H: And she is meant for that,

E: ...but she also has great potential as a Heavy Exhaust deck. Why? Let's do some math.

H: You know wha-

E: So, in a normal deck, you each have ten dice, I exhaust, now we each have nine. What do you truly earn?

H: Don't math this ple-

E: Now add Victoria in.

H: Math ruins everyt--

E: I start with 11, you ten. I have 10% more than you.

H: Don't do this to me--

E: Now I use a wolf power. I have 10, you have 9. I have 11.1% more than you.

E: Then I have nine, you eight. I have 12.5% more than you. Then 14%, then 16.7%, then 20%, and so on. Once I get that one dice up on you, I now can increase the dice difference between us by a few percent each side action. And that percent is all important. Once there is scarcity, in this case of dice, the value of the product increases. So each dice has a higher relative worth, once we have less dice.

E: To put it in perspective, which would you rather have: you have 2 frostbacks and me one, or you have 3 frostbacks and me 2? You should have picked the first one. It's just like how PB health becomes more important once you have less health. The "commodity" of PB health is spent freely at the beginning to protect your units so that you don't end up in a severe disadvantage, but late game, you'd rather lose the unit than the health. Okay, that last one is a bad example, but you get my point by now, right? Victoria allows for dice advantage. Once you have more dice, each wolf increases the dice difference in your favor. Victoria is a very simple way to get 11 dice in the first round, while producing wolves.

H: you'd better be done.

E: I am

H: falls on knees Thank Jackson Howard...

E: So it is likely that heavy exhaust will be played with her, but also four-sphere seems promising.

H: Her ability could be used as a kind of failsafe. She could get whatever symbols she needs, when she needs them.

E: But why I feel like Orrick should be for four sphere and not Victoria is her signature card. Illusionary Cycle can come out of nowhere, and using a side action strike down an opposing dice.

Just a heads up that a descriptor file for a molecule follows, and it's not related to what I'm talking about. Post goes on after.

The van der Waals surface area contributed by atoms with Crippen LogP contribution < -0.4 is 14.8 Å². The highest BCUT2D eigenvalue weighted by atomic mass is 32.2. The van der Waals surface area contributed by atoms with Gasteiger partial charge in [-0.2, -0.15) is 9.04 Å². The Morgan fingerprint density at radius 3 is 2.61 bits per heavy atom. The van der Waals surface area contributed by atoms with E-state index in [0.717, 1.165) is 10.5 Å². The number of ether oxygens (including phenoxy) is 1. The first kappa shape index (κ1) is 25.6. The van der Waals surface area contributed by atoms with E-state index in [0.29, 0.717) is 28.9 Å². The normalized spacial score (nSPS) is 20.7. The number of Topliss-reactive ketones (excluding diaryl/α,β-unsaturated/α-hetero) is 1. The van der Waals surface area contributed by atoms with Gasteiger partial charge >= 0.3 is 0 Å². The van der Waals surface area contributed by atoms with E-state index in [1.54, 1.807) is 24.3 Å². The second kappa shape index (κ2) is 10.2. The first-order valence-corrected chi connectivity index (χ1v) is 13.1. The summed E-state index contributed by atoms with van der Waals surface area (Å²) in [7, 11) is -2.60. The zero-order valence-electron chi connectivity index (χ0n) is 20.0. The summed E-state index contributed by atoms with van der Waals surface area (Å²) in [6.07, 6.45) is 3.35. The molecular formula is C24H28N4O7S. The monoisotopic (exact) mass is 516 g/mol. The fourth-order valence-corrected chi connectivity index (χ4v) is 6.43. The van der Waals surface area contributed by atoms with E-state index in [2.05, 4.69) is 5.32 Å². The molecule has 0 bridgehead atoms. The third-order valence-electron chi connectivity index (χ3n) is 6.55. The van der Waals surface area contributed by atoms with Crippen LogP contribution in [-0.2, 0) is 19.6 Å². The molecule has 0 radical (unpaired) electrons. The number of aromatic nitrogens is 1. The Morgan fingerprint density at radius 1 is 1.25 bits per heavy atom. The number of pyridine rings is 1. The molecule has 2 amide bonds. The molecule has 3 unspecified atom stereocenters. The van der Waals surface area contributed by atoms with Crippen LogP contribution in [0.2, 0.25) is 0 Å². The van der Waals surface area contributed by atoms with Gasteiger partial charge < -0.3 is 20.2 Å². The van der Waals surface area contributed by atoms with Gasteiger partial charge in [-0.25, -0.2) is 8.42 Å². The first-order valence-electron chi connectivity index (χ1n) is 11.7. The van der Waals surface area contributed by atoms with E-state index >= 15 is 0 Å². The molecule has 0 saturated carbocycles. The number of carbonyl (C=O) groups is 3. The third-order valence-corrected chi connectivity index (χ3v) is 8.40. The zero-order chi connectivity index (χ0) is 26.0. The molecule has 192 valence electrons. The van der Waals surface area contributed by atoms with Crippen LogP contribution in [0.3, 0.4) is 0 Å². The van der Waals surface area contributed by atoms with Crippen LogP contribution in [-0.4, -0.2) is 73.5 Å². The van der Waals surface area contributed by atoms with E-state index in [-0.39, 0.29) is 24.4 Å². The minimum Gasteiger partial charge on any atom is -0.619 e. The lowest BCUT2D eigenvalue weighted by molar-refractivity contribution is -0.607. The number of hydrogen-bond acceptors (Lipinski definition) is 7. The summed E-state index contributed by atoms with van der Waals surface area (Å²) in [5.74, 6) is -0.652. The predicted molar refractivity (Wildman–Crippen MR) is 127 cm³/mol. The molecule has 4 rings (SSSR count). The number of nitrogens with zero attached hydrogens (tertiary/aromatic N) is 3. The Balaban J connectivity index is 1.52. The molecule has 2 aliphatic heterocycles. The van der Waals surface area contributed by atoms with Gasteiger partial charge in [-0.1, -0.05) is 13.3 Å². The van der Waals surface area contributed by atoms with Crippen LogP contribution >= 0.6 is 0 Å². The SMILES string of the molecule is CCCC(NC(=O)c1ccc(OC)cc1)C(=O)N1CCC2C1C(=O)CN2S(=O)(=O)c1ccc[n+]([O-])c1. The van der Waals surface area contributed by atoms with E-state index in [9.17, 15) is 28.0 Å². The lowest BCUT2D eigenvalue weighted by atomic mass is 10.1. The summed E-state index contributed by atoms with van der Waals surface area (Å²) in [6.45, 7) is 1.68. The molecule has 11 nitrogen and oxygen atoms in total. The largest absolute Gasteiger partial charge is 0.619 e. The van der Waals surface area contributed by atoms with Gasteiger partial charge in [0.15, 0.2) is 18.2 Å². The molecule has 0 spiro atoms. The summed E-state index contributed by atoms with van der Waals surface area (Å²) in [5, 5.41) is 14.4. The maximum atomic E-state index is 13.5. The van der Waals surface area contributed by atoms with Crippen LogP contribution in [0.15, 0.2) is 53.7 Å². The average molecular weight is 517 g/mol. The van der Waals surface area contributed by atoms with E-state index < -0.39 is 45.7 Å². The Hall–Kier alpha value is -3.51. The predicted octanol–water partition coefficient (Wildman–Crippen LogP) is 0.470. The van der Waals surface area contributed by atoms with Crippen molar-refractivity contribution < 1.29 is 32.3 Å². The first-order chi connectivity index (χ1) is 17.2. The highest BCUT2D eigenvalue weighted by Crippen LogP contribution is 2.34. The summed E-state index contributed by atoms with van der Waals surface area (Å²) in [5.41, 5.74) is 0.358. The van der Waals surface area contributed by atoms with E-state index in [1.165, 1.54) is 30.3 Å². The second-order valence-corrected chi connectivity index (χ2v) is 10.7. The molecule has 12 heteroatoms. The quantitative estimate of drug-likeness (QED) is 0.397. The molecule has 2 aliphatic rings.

H: Wait, but you don't have to use the dice power, right?

E: No, if you need the die to buy something then go ahead, but it is so strong as a surprise wolf. It completely untelegraphed, which for a sphere that relies on surprise, is absolutely key.

H: I like using it for triggering Shadow Spring.

E: Yeah, but it is still telegraphed somewhat. In that preview article, Bob said that you could surprise your opponent with the Shadow Spring-Cycle trick, but it doesn't really work. If you have no dice, but haven't used Shadow Spring yet, a good player knows Cycle is coming.

H: Of course, you could bluff having the cycle to scare your opponent.

E: This isn't Netrunner! Bluffs are not very strong in this game.

H: I still like it for shadow spring.

E: And you should. That is obviously the intention here. But just know that you can't really pull off any tricks with it.

H: Overall, Vicky is really exciting, and I can't wait to see what is in her deck, as this has been a really good start to bringing illusion back in line.

E: Vicky?

H: Why not?

E: It's just a little weird.

H: Speaking of a little weird, one last thing before we go. Let's talk about that art.

E: Let's not.

H: That is some of the strangest art I've ever seen. It took awhile to get used to it, (at first I hated it), but it actually fits somewhat.

E: Don't like clowns.

H: She's not really a clown.

E: Fine, she's more of just... a 1930s horror movie villain. surprise

H: I like it. And illusionary cycle is nice and colorful too. I love how colorful Fernanda makes her art. It offsets the white of the card.

E: Just to warn you, H is the art and fluff guy. He will tear apart your art.

H: And I will when we cover Leo in a week or two. You've been warned.







E: Questions? Comments? Criticisms? Leave it in the comments section below. If you enjoyed this, give us a thumb. Thanks!

H: Have any suggestions for what we should cover? Please let us know!

E: Also, this name seems pretty obvious, so if anyone has an existing blog, podcast, or series called The Collection of Ashes then please let us know.

H: We are still figuring things out, so some suggestions would be nice.

E: See you next time!

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w...t....f.....
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Everett
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Skrell wrote:
w...t....f.....

Is that a good thing?
 
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Remy Thom
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That was a good read. Exhausting, but good.